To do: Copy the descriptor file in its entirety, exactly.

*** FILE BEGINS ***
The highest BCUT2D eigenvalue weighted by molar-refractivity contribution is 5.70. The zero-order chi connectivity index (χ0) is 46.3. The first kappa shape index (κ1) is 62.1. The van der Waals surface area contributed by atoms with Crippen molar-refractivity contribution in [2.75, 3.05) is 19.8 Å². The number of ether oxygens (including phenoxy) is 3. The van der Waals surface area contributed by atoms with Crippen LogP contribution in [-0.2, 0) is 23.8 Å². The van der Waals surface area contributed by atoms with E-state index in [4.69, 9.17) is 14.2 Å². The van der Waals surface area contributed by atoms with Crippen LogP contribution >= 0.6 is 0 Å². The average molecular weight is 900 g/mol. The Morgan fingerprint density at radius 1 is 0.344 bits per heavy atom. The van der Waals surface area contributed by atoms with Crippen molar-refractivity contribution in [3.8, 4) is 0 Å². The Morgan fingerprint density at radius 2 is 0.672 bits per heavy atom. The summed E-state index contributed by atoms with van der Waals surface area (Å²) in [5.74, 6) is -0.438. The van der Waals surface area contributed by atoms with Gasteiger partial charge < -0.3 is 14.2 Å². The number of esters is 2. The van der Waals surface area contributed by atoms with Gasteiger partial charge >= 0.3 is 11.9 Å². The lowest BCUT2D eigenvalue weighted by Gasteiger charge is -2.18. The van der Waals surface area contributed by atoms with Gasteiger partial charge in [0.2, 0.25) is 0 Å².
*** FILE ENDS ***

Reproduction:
The highest BCUT2D eigenvalue weighted by molar-refractivity contribution is 5.70. The zero-order chi connectivity index (χ0) is 46.3. The first kappa shape index (κ1) is 62.1. The van der Waals surface area contributed by atoms with Crippen molar-refractivity contribution in [2.75, 3.05) is 19.8 Å². The number of ether oxygens (including phenoxy) is 3. The van der Waals surface area contributed by atoms with Crippen LogP contribution in [-0.2, 0) is 23.8 Å². The van der Waals surface area contributed by atoms with E-state index in [4.69, 9.17) is 14.2 Å². The van der Waals surface area contributed by atoms with Crippen LogP contribution >= 0.6 is 0 Å². The average molecular weight is 900 g/mol. The Morgan fingerprint density at radius 1 is 0.344 bits per heavy atom. The van der Waals surface area contributed by atoms with Crippen molar-refractivity contribution in [3.8, 4) is 0 Å². The Morgan fingerprint density at radius 2 is 0.672 bits per heavy atom. The summed E-state index contributed by atoms with van der Waals surface area (Å²) in [5.74, 6) is -0.438. The van der Waals surface area contributed by atoms with Gasteiger partial charge < -0.3 is 14.2 Å². The number of esters is 2. The van der Waals surface area contributed by atoms with Gasteiger partial charge >= 0.3 is 11.9 Å². The lowest BCUT2D eigenvalue weighted by Gasteiger charge is -2.18. The van der Waals surface area contributed by atoms with Gasteiger partial charge in [0.2, 0.25) is 0 Å².